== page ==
About 2,000 farmers who attended the revolution day ceremony from 14th province of Ethiopia (Farmers Associations representatives) made a tour of various agriculture development comes in Chilale.
About 2,000 farmers who attended the revolution day ceremony from 14th province of Ethiopia (Farmers Associations representatives) made a tour of various agriculture development comes in Chilale. The group first visited the ohilale Agriculture Development Unit (CADU) where they were briefed by experts, about agriculture ???ension service CADU provides to farmers in the area. The 2,000 farmers associations representative were also ??? around various CADU undertaking including the animal husbandry unit and a field where barely is being grown to meet the requirement of malt by local breweries.
Two thousand farmers toured agricultural development schemes at ??? on Friday (19 September) on first National Revolution Day ??? military Government of the Emperor Haile selassie.
The farmers were shown various rural development projects operated by the agricultural Development Unit which under the control of the Provisional Military Government.
Agriculture experts briefed the farmers on wide variety of the topics including animal husbandry and growing of crops.
According to reports from the capital, Addis ababa, the drought, which ravaged the north last year, has this year devastated the south. The drought in 1974 was said to have indirectly led to the downfall of the Emperor who died last month.
Meanwhile, Reuters say that 600 miles north of the capital the war in Eritera continues, flaring every few weeks into another bloody little. According to Reuters, throughout this year the drain on manpower and resources because of the war has produced criticism from within the armed forces and from students.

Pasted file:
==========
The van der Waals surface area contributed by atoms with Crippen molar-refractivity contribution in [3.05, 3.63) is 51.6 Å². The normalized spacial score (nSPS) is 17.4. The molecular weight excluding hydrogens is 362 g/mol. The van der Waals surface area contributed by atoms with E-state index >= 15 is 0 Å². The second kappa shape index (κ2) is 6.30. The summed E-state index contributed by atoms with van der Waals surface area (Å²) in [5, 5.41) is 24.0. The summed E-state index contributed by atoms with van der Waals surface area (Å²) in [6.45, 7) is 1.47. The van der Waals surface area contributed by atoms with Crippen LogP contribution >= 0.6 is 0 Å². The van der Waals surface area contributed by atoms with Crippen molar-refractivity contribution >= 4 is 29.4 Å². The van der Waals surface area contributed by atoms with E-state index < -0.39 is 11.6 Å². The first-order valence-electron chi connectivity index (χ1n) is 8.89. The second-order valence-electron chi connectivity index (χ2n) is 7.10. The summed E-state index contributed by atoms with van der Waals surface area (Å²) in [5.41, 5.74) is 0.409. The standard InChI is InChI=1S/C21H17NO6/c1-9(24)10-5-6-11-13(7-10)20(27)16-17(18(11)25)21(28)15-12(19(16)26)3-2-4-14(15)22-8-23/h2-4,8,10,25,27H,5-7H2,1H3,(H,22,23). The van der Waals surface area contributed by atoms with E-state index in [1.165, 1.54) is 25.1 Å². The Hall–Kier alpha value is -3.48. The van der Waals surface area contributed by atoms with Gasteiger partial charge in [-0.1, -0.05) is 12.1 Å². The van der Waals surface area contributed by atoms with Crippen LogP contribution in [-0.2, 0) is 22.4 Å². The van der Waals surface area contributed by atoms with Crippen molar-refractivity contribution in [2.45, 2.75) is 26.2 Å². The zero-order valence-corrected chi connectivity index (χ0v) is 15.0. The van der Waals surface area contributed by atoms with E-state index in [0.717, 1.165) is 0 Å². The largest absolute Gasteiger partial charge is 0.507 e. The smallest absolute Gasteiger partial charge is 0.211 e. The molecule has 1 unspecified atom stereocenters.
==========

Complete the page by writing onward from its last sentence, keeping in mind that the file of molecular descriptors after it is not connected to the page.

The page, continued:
There is more conflict to the east where rebels supporting Sultan Mirah, whose lands were nationalised by the Government, attack the traffic linking Addis Ababa with the read sea port of Assab, itself in Eritrea.
The strategic significance of uprising is that Addis Ababa suffers under a permanent fuel shortage. What petrol is available is strictly rationed.
For the first time in Ethiopia's history, accurate sample figures on the poverty and ignorance of the rural masses have also been published by the Government.
They show that almost the entire population of 27 million works on the land. The survey showed striking differences between farmers' estimates of yield and the actual crop cut. In some cases the estimate as scarcely half the actual crop.
The Government, aware of the need for urgent action to educate the farmers and other rural workers, has sent thousands of students and teachers into the countryside to educate them.
Some experts predict that Ethiopia could become the granary of Africa. However, they concede that before that could even approach reality, there will have to be massive capital investment to harness the country's rivers by building dams.